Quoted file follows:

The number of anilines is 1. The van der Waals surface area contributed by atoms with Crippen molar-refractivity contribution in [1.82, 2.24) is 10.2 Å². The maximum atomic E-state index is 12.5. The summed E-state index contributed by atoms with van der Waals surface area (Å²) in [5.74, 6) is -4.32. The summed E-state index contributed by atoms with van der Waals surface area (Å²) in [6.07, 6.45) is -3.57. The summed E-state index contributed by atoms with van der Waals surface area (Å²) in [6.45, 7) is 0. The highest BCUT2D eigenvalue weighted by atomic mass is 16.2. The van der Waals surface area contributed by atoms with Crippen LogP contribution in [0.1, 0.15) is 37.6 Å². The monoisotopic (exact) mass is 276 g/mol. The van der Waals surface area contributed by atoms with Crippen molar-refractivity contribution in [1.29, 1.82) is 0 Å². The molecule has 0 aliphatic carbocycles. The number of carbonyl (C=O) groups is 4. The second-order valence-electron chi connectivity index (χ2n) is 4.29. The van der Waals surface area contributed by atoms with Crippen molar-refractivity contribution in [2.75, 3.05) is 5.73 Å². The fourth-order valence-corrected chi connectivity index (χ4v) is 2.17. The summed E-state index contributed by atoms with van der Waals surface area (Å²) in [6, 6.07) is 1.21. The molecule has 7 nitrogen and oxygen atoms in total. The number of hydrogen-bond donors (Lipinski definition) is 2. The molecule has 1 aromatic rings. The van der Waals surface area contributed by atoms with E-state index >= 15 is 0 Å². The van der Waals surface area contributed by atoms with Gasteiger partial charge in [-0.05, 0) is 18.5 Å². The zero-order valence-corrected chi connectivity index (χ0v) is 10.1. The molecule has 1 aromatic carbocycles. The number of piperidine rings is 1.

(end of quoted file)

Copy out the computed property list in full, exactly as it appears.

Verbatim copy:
The number of anilines is 1. The van der Waals surface area contributed by atoms with Crippen molar-refractivity contribution in [1.82, 2.24) is 10.2 Å². The maximum atomic E-state index is 12.5. The summed E-state index contributed by atoms with van der Waals surface area (Å²) in [5.74, 6) is -4.32. The summed E-state index contributed by atoms with van der Waals surface area (Å²) in [6.07, 6.45) is -3.57. The summed E-state index contributed by atoms with van der Waals surface area (Å²) in [6.45, 7) is 0. The highest BCUT2D eigenvalue weighted by atomic mass is 16.2. The van der Waals surface area contributed by atoms with Crippen LogP contribution in [0.1, 0.15) is 37.6 Å². The monoisotopic (exact) mass is 276 g/mol. The van der Waals surface area contributed by atoms with Crippen molar-refractivity contribution in [1.29, 1.82) is 0 Å². The molecule has 0 aliphatic carbocycles. The number of carbonyl (C=O) groups is 4. The second-order valence-electron chi connectivity index (χ2n) is 4.29. The van der Waals surface area contributed by atoms with Crippen molar-refractivity contribution in [2.75, 3.05) is 5.73 Å². The fourth-order valence-corrected chi connectivity index (χ4v) is 2.17. The summed E-state index contributed by atoms with van der Waals surface area (Å²) in [6, 6.07) is 1.21. The molecule has 7 nitrogen and oxygen atoms in total. The number of hydrogen-bond donors (Lipinski definition) is 2. The molecule has 1 aromatic rings. The van der Waals surface area contributed by atoms with E-state index >= 15 is 0 Å². The van der Waals surface area contributed by atoms with Gasteiger partial charge in [-0.05, 0) is 18.5 Å². The zero-order valence-corrected chi connectivity index (χ0v) is 10.1. The molecule has 1 aromatic carbocycles. The number of piperidine rings is 1.